It was recruiting according to new rules--Driesell rules--and it was a clear indication that Maryland had made the commitment to go all the way.
"The ad was Raveling's idea," Driesell said. George Raveling had been hired from Villanova, where he had been responsible for the Wildcats acquisition of All-American Howard Porter. "We're going to do anything we can to get these boys here. Anything that's legal."
The ad backfired fairly impressively, and it was the first indication that Driesell's program needed something more than money and propaganda. O'Brien signed a letter of intent, binding him to Maryland, the day after the ad appeared in the Post, but Freitag decide-to attend Boston College, and Lewis and Brown chose Harvard. The bluntness of the Maryland appeal clearly had something to do with their decision.
"Sometimes I remember how he wanted me for his show, and it makes me smile." Brown told a reporter for The Washington Star last week. "You never know what some guys will resort to when they are recruiting."
Driesell had problems during the next winter. His varsity won only half of their 26 games. But he managed to recruit 6-11 Tom McMillen, the most sought-after high school prospect in the nation at the time. Len Elmore, a 6-9, 230-pound guard, and ballhandler Jap Trimble, and they formed the core of his unbeaten freshman squad last year. And even last winter, when his varsity was still only putting together a 14-12 record and a sixth-place finish in the ACC, he had sophomores like guard Howie White, one of the best field generals in the East. Bob Bodell, a superb ballhawk and defensive man, and O'Brien, who was his best man from outside.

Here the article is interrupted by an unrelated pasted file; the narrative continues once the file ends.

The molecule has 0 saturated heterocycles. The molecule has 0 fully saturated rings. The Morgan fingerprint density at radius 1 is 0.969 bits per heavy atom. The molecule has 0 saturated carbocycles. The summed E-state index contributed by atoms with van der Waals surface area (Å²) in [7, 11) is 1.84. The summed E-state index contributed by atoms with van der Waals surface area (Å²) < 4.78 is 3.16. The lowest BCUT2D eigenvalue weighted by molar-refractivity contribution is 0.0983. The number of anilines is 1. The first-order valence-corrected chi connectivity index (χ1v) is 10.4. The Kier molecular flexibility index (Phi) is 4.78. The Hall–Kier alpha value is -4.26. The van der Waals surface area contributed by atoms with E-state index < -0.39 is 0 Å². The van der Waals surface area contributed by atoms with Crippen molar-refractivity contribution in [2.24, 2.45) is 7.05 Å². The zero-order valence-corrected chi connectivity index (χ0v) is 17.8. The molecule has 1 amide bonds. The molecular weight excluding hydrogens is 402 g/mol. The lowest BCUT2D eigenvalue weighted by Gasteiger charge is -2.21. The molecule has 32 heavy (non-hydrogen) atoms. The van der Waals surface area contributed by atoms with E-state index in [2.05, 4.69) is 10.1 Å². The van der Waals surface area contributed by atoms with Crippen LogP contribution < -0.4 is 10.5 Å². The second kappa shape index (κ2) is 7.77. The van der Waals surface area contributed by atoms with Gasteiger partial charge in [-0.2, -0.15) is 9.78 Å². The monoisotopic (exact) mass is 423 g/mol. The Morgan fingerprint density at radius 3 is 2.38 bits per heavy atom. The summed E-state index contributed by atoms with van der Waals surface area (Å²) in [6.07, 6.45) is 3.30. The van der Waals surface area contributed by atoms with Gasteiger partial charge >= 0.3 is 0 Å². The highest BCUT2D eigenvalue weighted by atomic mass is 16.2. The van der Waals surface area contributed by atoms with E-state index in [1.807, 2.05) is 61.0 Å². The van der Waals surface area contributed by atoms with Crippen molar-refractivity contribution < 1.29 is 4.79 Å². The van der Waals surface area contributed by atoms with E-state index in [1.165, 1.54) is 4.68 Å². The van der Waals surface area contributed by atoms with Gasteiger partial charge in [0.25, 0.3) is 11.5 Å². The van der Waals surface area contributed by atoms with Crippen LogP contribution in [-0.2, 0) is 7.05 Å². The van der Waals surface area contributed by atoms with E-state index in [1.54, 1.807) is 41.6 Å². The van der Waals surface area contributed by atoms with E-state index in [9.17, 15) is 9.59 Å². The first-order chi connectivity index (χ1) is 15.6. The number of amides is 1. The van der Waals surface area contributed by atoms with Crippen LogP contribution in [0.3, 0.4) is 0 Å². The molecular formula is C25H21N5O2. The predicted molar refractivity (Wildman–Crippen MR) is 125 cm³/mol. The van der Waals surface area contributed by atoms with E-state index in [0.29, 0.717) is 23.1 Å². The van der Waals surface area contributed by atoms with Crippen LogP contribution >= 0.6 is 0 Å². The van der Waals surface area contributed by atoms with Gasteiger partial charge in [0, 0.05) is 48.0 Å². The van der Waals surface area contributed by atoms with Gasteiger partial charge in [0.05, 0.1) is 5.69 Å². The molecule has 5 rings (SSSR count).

And if Driesell had to resort to unpopular tactics to win big ballgames--he had his squad freeze the ball against playoff champion South Carolina last year to bring off a startling 31-30 upset at College Park--it was only to buy time for the 1971-72 season, when the Terrapins were going to fulfill the promise Driesell made shortly after he was hired--that Maryland would be the UCLA of the East.
Meanwhile, the Washington-Baltimore fans and press bought Lefty's scheme in its entirety. The field house was repainted. The Terrapin Club offered a gold Terrapin pin with an inlaid diamond, four season tickets to basketball and football games, and various parking privileges and ticket options to anyone who would make an annual donation of $1000 to the Maryland Educational Foundation for the purpose of athletic scholarships. Local automobile dealers donated 19 "courtesy cars" for use in recruiting and travel by Maryland coaches. And Driesell was installed as a prominent businessman in College Park. There is the Lefty Driesell Old Line Steak House. The C.G. 'Lefty' Driesell Insurance Agency. The University of Maryland Basketball School during the summer. And the Lefty Driesell Show, Saturdays on WMAL-TV. Clearly, the man intends to stay around for awhile.
But it is necessary to see this unique thing, this Roman circus-like atmosphere that Driesell has crafted in less than three years, in order to understand the magnitude of what can happen when a university decides that a national basketball championship is a campus necessity, and lets nothing stand in its way in the getting of it.